To the joy of her fans, spring has sprung once again in Kathmandu already. Even before the 15th of February, the usual date of the seasonal transition here, spring was charmingly in the air at the start of the month.
According to the meteorologists, this was the warmest winter in decades in Nepal and getting MUCH warmer now. Already, the peach & apricot trees have been flowering in the backyard. These gorgeous pink, red and white buds have opened with their usual magic to delight the eyes and swoon the bees.
It's been so warm during the days that I've been watering my young bamboo out in the tail end of our land (where Leah and I are in the process of creating a bamboo rock garden over the coming years). I'm half expecting my beloved bamboo 'tusa' (shoots) to come up even before the end of the month.
Arise young Phyllostachtus, Arise, Species of All Orders! Spring is in the Air!
When not in the garden on the w/ends or at UNDP working on the civil society initiative. This past weekend I attended a workshop in Godavri w/ our 16 NGOs who will be implementing our 'Democracy Dialogue' (Loktantric Sambad) initiaitve out in the districts after this facilitators training of trainers (TOT). We've chosen an impressive & diverse collection of 'historically marginalized' commpeople from all over Nepal with special emphasis on the Indigenous, Dalits, Madhesi and people from the remote regions, like Rapti and Karnali out in the MW/FW of Nepal. It's a great project that will definitely allow these communities a serious opportunity to participate in the writing of a new Nepali constitution. I've been working, basically fulltime since November, and finding much fulfillment in helping to create this program w/ colleagues here in UNDP.
I also had a enjoyable lunch w/ Kai Bird critiquing his fascianating new book. Kai's let me read chapters as he produces them -- a memoire about his and Susan's divergent family histories. While Kai was raised of good Tillichian Protestant American stock who became Arabists while in the US State Department, Susan is the daughter of Austrian Holocaust survivors. It's a double helix of 20th century realities where the personal drama is interwoven with the agonized history of both Europe and the Middle East. Kai's childhood in East Jerusalm ensured that his life would be fixated on a just and peaceful resolution of that painful world epic, alas. Although there is no simple paradigm, Kai struggles to find an optimistic end, while I encourage him to live in the reality of the unresolved dilemma. Personally, I enjoy the intellectual & creative play of trying to query and refine his story; it's such different work than i've done before, but I love the interplay of words & ideas on a subject that is close to the heart...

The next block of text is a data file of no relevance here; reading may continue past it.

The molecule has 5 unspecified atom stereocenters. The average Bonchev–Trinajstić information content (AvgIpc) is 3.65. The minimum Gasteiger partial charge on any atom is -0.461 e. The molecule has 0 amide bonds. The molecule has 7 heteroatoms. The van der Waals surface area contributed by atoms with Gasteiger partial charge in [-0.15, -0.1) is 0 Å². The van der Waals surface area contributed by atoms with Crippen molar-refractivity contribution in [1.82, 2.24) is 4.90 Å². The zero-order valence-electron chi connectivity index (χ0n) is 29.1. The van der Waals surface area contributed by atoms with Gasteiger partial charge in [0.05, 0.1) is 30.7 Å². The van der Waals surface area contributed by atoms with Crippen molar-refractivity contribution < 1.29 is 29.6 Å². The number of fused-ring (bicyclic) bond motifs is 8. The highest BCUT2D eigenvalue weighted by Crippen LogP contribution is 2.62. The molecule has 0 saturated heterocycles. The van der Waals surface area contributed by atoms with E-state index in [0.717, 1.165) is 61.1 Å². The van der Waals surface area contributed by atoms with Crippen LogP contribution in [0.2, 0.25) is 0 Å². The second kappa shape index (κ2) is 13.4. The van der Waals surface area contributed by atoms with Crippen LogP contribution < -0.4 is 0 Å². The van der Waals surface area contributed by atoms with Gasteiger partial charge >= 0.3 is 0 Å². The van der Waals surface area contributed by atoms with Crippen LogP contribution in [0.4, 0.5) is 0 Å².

Besides my avocations, Ms. Leah's been in a cheerfully good mood these days. When she's not playing w/ Gumbi or Kali, her favorite dogs, she's been helping me in the garden in the evening after work and school. She a serious gardener and loves, as much as Shaku & I, being out in the cultivated wilderness we've created behind our home.
I took the other afternoon off, so Leah and I were digging out the large boulders in the far back tail of our land. Ms. Leah Rose has this 10" bamboo stick that Tek dai made her. It's her instrument of choice. She pounds it with a flat stone into the hard soil to loosen the soil, then tells me to dig there! I'm her slave. Leah Das (as the Hindoos would say...).
Then, when we're done digging out the hard, baked soil between the boulders, she starts to preparesa camp fire. She loves the warmth of the fire and light of the flame after the sun sets and the stars twinkle above in the quiet of the neighborhood. She's already built a few fires out there among the big boulders, where she's placed her ring of stones. It's actually quite a good campsite. When the real Moso bamboo ("Crouching Tiger" type) comes up there in a couple of years, it'll be truly beautiful and sacred place.